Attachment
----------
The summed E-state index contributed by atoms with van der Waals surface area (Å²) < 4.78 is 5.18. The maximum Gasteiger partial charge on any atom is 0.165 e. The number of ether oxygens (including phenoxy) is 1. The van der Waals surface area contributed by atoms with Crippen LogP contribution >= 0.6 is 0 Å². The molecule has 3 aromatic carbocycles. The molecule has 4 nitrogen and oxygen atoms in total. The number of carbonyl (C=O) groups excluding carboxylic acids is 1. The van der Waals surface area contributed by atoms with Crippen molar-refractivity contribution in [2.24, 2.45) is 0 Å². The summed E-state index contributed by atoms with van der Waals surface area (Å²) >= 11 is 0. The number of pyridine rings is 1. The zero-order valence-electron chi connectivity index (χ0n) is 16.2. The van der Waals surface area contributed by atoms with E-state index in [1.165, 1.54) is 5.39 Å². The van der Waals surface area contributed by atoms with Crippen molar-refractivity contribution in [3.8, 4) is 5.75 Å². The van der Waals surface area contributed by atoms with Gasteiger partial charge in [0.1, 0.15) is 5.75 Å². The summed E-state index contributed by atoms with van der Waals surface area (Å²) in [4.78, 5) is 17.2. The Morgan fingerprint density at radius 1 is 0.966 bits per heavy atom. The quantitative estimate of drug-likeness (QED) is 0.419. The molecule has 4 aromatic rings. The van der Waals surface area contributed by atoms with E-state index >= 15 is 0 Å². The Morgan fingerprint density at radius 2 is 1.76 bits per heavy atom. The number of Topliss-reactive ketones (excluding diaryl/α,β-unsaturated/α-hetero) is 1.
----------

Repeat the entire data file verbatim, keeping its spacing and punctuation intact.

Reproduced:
The summed E-state index contributed by atoms with van der Waals surface area (Å²) < 4.78 is 5.18. The maximum Gasteiger partial charge on any atom is 0.165 e. The number of ether oxygens (including phenoxy) is 1. The van der Waals surface area contributed by atoms with Crippen LogP contribution >= 0.6 is 0 Å². The molecule has 3 aromatic carbocycles. The molecule has 4 nitrogen and oxygen atoms in total. The number of carbonyl (C=O) groups excluding carboxylic acids is 1. The van der Waals surface area contributed by atoms with Crippen molar-refractivity contribution in [2.24, 2.45) is 0 Å². The summed E-state index contributed by atoms with van der Waals surface area (Å²) >= 11 is 0. The number of pyridine rings is 1. The zero-order valence-electron chi connectivity index (χ0n) is 16.2. The van der Waals surface area contributed by atoms with E-state index in [1.165, 1.54) is 5.39 Å². The van der Waals surface area contributed by atoms with Crippen molar-refractivity contribution in [3.8, 4) is 5.75 Å². The van der Waals surface area contributed by atoms with Gasteiger partial charge in [0.1, 0.15) is 5.75 Å². The summed E-state index contributed by atoms with van der Waals surface area (Å²) in [4.78, 5) is 17.2. The Morgan fingerprint density at radius 1 is 0.966 bits per heavy atom. The quantitative estimate of drug-likeness (QED) is 0.419. The molecule has 4 aromatic rings. The van der Waals surface area contributed by atoms with E-state index >= 15 is 0 Å². The Morgan fingerprint density at radius 2 is 1.76 bits per heavy atom. The number of Topliss-reactive ketones (excluding diaryl/α,β-unsaturated/α-hetero) is 1.